Julien Barnes-Dacey, director of the Middle East and North Africa Programme at the European Council on Foreign Relations, said in an interview with Al-AhramWeekly that European foreign policy on the Middle East had become “short-sighted and reactive” and did not suitably address the issues fuelling the increased emigration and terrorism in the region.
Attending the Core Group Meetings of the Munich Security Conference in Cairo recently, he added that Syrian President Bashar Al-Assad had “essentially won” the civil war in Syria, though with significant foreign intervention, but that the challenge now would be to move forward towards meaningful stability.
A former journalist who has himself worked in Egypt, Syria, Iraq and Jordan, Barnes-Dacey said that US President Donald Trump had shown himself “unwilling” to confront the Iranians in the region and that this was forcing other actors to look for some kind of accommodation, fearing they could pay a high price for any escalation.
What is the role of the European Council on Foreign Relations?
The European Council on Foreign Relations is a European think-tank with offices across Europe. We work to inform coherent European foreign policy towards the rest of the world, and I work as the director of the Middle East and North Africa Programme. Together with my colleagues, we look at what the Europeans could be doing across the Middle East and North Africa region.
In the context of a situation in which the European Union lacks relevance, there is nevertheless a lot happening in the Middle East with severe implications for European interests, and yet the Europeans are standing aside from many of these. So, we are trying to push for the European Union to be more relevant and to play a more impactive role working in the region with regional governments and the peoples of the region to have more positive impacts.
Does the EU concentrate mostly on the emigration issue in its policies towards the Middle East?
I think the key part of the European policy towards the region is driven by issues of emigration and terrorism, and those are the two issues that are dominant across the European political landscape and are shaping European political developments on a day-by-day basis. But, of course, the risk is that European foreign policy towards the region becomes very short-sighted and very reactive as a result and that it doesn’t really address the issues that are fuelling the conditions that lead to increased emigration or terrorism. It means that Europe isn’t really addressing the structural issues that need to be rectified if the region is to be meaningfully stabilised.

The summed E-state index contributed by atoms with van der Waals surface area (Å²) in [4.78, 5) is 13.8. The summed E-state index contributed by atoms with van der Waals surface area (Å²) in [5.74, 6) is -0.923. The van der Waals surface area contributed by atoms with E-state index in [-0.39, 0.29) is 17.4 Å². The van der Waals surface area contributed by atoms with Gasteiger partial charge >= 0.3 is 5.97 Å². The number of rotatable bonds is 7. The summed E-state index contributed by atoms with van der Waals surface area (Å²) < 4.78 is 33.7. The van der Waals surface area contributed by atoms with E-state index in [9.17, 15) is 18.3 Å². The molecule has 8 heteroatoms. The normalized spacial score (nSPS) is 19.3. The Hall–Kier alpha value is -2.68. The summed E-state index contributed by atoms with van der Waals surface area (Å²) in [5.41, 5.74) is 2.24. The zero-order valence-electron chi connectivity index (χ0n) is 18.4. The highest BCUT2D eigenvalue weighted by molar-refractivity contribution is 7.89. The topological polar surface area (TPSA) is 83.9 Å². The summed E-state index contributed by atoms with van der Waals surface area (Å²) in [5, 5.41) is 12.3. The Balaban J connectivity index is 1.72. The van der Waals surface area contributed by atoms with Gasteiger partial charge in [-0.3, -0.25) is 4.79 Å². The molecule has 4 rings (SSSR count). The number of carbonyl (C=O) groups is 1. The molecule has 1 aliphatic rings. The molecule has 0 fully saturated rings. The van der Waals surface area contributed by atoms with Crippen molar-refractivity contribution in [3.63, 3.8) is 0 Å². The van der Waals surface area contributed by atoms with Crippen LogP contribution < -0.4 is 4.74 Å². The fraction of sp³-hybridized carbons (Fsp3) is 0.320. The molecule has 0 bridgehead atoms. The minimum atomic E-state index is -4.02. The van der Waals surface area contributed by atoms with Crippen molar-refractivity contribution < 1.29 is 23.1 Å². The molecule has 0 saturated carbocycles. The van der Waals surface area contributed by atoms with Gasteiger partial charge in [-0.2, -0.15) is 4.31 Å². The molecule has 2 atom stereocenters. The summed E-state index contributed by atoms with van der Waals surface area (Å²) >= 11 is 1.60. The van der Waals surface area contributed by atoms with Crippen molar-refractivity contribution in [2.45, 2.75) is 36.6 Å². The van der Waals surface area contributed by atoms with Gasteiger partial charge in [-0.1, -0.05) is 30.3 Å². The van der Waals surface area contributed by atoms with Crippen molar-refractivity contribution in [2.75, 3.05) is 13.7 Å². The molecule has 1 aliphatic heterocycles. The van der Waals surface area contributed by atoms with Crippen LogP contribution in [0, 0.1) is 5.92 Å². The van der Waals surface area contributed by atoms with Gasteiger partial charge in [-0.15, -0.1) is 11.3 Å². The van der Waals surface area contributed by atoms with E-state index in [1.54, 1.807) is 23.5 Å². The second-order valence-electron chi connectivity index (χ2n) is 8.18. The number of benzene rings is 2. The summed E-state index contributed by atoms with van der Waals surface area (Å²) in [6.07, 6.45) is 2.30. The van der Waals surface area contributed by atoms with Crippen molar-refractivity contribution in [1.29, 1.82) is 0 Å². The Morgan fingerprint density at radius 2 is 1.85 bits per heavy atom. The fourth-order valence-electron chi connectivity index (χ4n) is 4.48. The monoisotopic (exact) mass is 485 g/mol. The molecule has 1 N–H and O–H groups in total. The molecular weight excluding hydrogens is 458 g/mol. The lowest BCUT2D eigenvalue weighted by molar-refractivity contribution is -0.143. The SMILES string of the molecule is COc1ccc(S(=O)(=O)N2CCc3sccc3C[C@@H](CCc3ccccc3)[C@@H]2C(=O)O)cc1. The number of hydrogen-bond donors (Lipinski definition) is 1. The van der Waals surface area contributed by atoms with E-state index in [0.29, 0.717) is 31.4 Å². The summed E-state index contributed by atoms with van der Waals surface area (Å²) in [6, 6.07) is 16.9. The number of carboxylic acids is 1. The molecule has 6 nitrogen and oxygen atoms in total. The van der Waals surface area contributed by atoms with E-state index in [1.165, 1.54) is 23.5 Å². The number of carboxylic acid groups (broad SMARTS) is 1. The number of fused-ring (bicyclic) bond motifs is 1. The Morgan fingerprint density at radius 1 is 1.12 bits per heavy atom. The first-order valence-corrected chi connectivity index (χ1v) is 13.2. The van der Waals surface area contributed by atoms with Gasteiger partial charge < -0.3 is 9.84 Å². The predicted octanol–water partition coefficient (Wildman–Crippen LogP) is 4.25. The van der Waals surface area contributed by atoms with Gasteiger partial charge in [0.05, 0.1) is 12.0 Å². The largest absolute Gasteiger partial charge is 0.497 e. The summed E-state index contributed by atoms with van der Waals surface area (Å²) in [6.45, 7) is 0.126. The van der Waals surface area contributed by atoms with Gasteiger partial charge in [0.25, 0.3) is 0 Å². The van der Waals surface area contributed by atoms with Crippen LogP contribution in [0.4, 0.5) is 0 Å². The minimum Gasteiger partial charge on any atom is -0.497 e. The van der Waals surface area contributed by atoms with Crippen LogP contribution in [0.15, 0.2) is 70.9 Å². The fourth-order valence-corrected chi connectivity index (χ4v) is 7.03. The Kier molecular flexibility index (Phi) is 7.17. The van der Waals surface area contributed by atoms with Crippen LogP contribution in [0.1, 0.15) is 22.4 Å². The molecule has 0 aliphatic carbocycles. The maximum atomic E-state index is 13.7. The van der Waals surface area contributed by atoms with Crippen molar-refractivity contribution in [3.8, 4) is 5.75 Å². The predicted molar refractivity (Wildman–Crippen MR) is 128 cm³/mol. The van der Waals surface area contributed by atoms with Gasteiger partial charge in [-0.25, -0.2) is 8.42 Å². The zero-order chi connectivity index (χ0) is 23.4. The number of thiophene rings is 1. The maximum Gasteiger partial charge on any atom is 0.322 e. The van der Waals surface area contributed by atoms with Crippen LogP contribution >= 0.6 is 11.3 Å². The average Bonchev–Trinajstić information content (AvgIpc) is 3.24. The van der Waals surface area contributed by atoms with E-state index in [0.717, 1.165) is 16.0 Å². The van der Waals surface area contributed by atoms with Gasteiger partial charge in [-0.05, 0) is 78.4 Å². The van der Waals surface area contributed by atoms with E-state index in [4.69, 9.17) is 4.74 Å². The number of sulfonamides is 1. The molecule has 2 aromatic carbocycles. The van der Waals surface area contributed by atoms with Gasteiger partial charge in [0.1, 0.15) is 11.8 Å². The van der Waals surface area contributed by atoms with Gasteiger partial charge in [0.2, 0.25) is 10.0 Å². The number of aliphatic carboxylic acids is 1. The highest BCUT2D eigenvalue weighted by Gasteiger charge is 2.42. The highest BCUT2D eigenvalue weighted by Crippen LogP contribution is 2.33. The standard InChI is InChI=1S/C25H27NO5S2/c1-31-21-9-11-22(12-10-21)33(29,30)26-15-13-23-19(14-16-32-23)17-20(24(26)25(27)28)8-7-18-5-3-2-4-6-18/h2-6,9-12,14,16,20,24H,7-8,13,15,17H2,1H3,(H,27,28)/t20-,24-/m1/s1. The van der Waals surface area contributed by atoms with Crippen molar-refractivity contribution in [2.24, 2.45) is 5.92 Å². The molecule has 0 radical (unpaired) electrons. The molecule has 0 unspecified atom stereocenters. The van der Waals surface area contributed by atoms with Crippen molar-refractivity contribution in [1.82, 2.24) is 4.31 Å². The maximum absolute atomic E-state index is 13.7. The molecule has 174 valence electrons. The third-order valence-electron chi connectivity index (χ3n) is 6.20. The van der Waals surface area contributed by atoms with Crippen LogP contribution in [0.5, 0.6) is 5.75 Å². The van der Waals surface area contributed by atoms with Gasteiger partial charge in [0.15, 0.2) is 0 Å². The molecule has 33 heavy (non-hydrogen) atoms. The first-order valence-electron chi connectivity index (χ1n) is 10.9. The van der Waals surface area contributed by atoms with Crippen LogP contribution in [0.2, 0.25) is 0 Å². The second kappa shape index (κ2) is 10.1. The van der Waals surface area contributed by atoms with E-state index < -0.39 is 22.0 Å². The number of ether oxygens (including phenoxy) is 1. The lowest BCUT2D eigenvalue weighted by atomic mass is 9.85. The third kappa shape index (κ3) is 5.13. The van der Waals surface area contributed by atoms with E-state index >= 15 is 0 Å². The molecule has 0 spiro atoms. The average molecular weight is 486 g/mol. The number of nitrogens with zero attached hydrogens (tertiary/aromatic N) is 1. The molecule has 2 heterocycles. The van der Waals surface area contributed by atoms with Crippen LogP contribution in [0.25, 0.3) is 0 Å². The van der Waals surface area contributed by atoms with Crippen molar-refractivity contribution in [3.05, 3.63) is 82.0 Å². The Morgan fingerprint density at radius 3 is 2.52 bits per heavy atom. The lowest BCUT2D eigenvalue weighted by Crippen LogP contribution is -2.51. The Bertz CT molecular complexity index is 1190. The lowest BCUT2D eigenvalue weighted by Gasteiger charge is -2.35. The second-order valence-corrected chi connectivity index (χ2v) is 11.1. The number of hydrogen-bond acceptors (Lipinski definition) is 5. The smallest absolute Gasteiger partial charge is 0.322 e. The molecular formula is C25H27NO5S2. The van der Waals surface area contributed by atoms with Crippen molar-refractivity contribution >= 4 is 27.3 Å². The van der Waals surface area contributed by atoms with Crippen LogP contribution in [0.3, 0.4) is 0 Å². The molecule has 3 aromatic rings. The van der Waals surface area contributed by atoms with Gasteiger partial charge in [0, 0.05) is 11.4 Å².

You have worked as a journalist in Egypt, Syria, Iraq, Jordan and Lebanon. How do you view the changes happening in the region?
I think there is a deep structural problem in that countries and governments are struggling to provide for the legitimate needs and aspirations of their populations, whether they be social or economic in nature, to do with the right to a life where your needs are being met, or to do with border issues of dignity and the relationship between state and people. Those are the factors that have created inequality, instability and a kind of vacuum of governance across the region that has fuelled a lot of the conflicts that we are seeing today.
You worked in Syria from 2007 to 2011. How do you view the Turkish intervention in the conflict in Syria and the current situation?
The Turkish intervention in Syria is just the latest in a long stream of interventions by foreign powers. Now that Syria has clearly become a playground for a broader geopolitical war or series of wars that are flooding across the region, Turkey is now clearly motivated by trying to ensure that the Kurds are unable to establish an autonomous entity on the northern piece of the country in the same way as some other countries, whether Iran or some of the Gulf states, have also intervened over the course of the conflict, with the Russians or the Americans also wanting to further their geopolitical goals.
I think it is clear that so long as Syria remains a battleground for competing visions of the region, it will be very hard to imagine any stability returning to that country. Clearly, Syrian President Bashar Al-Assad has essentially won the civil war, even with the Turkish intervention, and we are seeing a move towards a Russian-mediated accommodation between Al-Assad and Turkey. But I think that even though Al-Assad may have won a victory, moving forward towards any meaningful stability is going to be a big challenge that is likely to elude him and that the sad Syria story still has a long way to run.